Australian Grow Guide: Beetroot

While beetroot can be expensive to buy from the grocery store, growing your own is affordable and easy.

Growing beetroot in Australia is easier than you would think thanks to its long growing season and short growing period.

Also, you can sow the seeds directly into the ground without needing to muck around with seed trays.

Appearance and characteristics

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Beetroot is a taproot in the Amaranthaceae family, the same family as spinach and chard.

The plant itself grows a green leafy vegetable, with a round taproot. The main part we eat is the mature taproot, which is usually eaten boiled or roasted.

However, young beet greens can also be used in salads, while if they are left to mature they can be used in a similar way to spinach.

Beetroots can be eaten raw or cooked. They are slightly sweet when raw and take on a slightly more earthy taste when cooked. They are often pickled or made into juice.

When to plant beetroot in Australia

Beetroots grow best when sowed directly into the ground. Therefore, you’ll want to make sure your soil conditions will allow for germination.

Fortunately, beets grow year round in Australia and can also be planted in most months.

Here’s a simple guide:

  • Hot climates e.g. Queensland – sow seeds year round (although it’s best to avoid heavy rain or extreme heat).
  • Temperate climates e.g. Sydney, Melbourne, Adelaide – sow seeds from July to March.
  • Cold climates e.g. Tasmania – sow seeds from September to February.

As a general rule, try and avoid growing beets in extreme temperatures.

If you’re up north, try and avoid growing them over summer, and in temperate areas, you’re best to grow them in the shoulder seasons to avoid the winter frosts and summer heat.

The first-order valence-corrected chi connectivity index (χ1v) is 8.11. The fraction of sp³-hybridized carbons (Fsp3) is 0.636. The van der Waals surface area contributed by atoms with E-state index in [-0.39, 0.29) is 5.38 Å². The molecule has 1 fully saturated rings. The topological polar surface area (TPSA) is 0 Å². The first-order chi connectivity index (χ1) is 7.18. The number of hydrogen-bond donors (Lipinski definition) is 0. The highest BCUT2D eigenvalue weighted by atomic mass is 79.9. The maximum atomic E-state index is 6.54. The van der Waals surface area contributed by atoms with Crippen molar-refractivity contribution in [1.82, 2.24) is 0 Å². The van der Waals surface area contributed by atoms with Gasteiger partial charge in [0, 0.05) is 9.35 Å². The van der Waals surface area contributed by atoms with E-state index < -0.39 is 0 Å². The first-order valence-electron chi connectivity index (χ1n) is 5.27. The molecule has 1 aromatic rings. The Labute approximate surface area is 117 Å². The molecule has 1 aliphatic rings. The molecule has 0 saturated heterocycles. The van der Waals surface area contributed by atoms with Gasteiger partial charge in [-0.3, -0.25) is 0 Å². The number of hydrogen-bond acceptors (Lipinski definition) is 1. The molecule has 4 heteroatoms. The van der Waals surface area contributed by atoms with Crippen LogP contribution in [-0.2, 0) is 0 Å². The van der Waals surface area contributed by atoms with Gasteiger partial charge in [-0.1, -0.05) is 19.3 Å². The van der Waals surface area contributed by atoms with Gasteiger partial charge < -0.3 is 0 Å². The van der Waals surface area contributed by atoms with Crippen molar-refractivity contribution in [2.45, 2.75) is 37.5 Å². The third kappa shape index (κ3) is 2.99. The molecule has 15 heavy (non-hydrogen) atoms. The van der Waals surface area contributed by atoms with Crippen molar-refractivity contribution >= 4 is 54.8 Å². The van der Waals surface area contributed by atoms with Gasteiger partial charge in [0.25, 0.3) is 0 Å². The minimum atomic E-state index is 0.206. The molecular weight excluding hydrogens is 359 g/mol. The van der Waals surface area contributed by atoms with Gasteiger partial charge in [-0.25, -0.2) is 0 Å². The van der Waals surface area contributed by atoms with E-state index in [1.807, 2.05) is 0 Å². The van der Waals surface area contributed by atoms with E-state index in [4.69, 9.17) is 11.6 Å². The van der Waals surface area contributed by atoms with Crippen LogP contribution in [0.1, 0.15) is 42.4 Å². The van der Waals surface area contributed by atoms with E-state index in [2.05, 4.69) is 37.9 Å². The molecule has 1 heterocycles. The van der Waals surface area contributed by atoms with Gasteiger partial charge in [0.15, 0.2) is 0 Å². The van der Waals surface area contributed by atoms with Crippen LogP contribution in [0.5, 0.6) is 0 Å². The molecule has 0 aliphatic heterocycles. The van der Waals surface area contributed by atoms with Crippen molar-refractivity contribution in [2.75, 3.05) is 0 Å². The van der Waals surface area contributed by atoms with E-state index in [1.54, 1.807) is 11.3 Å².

How to grow beetroot from seeds

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Beets are a great addition to any vegetable garden. Once you try your hand at them, you’ll quickly see why they’re one of the most popular vegetables for home gardening.

Beets are easy to grow from seed. Here are the key things you need to know:

Prepare your soil

Beets prefer well-drained soil with compost and decomposed manure added.

The pH range for growing beetroot is 6 to 7, and you should aim for a soil temperature of at least 10°C for germination.

Sowing your seeds

Like most root veges, beets are best sown directly into the garden as they don’t like being transplanted.

For best results, soak your beetroot seeds overnight before sowing.

Beetroot seeds should be planted 2cm deep, and spaced at 2cm apart. You can then thin to 7cm spacing when they sprout.

Caring for beets

Here’s how to grow beets that are delicious and nutritious:

1. Beets like full sun but can also handle some shade. They definitely aren’t as fussy as many other garden veges.

2. Water regularly so that soil stays moist but not soggy or wet. Beets prefer well-drained soil with lots of organic matter.

3. Apply a seaweed-based fertiliser like Seasol (avoid high-nitrogen fertilisers) every couple weeks from when your plants are young until harvest time (usually about 6 weeks).

Grow Guide: Beetroot

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Family: Amaranthaceae